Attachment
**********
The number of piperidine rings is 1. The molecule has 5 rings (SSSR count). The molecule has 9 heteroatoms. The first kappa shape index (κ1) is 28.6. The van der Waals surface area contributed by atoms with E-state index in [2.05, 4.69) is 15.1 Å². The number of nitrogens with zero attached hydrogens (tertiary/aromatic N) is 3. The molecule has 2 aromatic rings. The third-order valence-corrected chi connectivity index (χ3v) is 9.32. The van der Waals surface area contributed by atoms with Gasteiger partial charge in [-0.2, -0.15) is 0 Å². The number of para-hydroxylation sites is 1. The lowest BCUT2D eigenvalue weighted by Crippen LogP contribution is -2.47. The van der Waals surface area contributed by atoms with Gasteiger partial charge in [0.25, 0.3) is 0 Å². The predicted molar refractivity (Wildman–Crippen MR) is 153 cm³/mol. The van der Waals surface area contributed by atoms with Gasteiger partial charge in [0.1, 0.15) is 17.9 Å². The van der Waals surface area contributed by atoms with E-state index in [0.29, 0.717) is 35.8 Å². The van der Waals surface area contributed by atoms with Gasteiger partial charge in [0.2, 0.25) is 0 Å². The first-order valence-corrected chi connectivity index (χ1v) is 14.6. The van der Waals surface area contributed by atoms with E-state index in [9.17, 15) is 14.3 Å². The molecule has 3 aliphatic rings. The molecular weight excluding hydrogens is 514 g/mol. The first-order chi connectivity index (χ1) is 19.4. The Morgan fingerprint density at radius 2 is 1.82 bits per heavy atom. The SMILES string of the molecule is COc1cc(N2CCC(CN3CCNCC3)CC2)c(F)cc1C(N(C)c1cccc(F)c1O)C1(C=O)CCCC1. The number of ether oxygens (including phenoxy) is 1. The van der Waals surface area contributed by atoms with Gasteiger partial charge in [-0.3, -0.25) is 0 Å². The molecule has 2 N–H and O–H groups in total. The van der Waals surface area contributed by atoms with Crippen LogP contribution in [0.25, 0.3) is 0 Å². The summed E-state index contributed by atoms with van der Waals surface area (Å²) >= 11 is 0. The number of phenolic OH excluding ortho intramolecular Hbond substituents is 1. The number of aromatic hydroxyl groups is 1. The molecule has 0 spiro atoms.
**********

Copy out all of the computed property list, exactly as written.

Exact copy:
The number of piperidine rings is 1. The molecule has 5 rings (SSSR count). The molecule has 9 heteroatoms. The first kappa shape index (κ1) is 28.6. The van der Waals surface area contributed by atoms with E-state index in [2.05, 4.69) is 15.1 Å². The number of nitrogens with zero attached hydrogens (tertiary/aromatic N) is 3. The molecule has 2 aromatic rings. The third-order valence-corrected chi connectivity index (χ3v) is 9.32. The van der Waals surface area contributed by atoms with Gasteiger partial charge in [-0.2, -0.15) is 0 Å². The number of para-hydroxylation sites is 1. The lowest BCUT2D eigenvalue weighted by Crippen LogP contribution is -2.47. The van der Waals surface area contributed by atoms with Gasteiger partial charge in [0.25, 0.3) is 0 Å². The predicted molar refractivity (Wildman–Crippen MR) is 153 cm³/mol. The van der Waals surface area contributed by atoms with Gasteiger partial charge in [0.1, 0.15) is 17.9 Å². The van der Waals surface area contributed by atoms with E-state index in [0.29, 0.717) is 35.8 Å². The van der Waals surface area contributed by atoms with Gasteiger partial charge in [0.2, 0.25) is 0 Å². The first-order valence-corrected chi connectivity index (χ1v) is 14.6. The van der Waals surface area contributed by atoms with E-state index in [9.17, 15) is 14.3 Å². The molecule has 3 aliphatic rings. The molecular weight excluding hydrogens is 514 g/mol. The first-order chi connectivity index (χ1) is 19.4. The Morgan fingerprint density at radius 2 is 1.82 bits per heavy atom. The SMILES string of the molecule is COc1cc(N2CCC(CN3CCNCC3)CC2)c(F)cc1C(N(C)c1cccc(F)c1O)C1(C=O)CCCC1. The number of ether oxygens (including phenoxy) is 1. The van der Waals surface area contributed by atoms with Gasteiger partial charge in [-0.3, -0.25) is 0 Å². The molecule has 2 N–H and O–H groups in total. The van der Waals surface area contributed by atoms with Crippen LogP contribution in [0.25, 0.3) is 0 Å². The summed E-state index contributed by atoms with van der Waals surface area (Å²) >= 11 is 0. The number of phenolic OH excluding ortho intramolecular Hbond substituents is 1. The number of aromatic hydroxyl groups is 1. The molecule has 0 spiro atoms.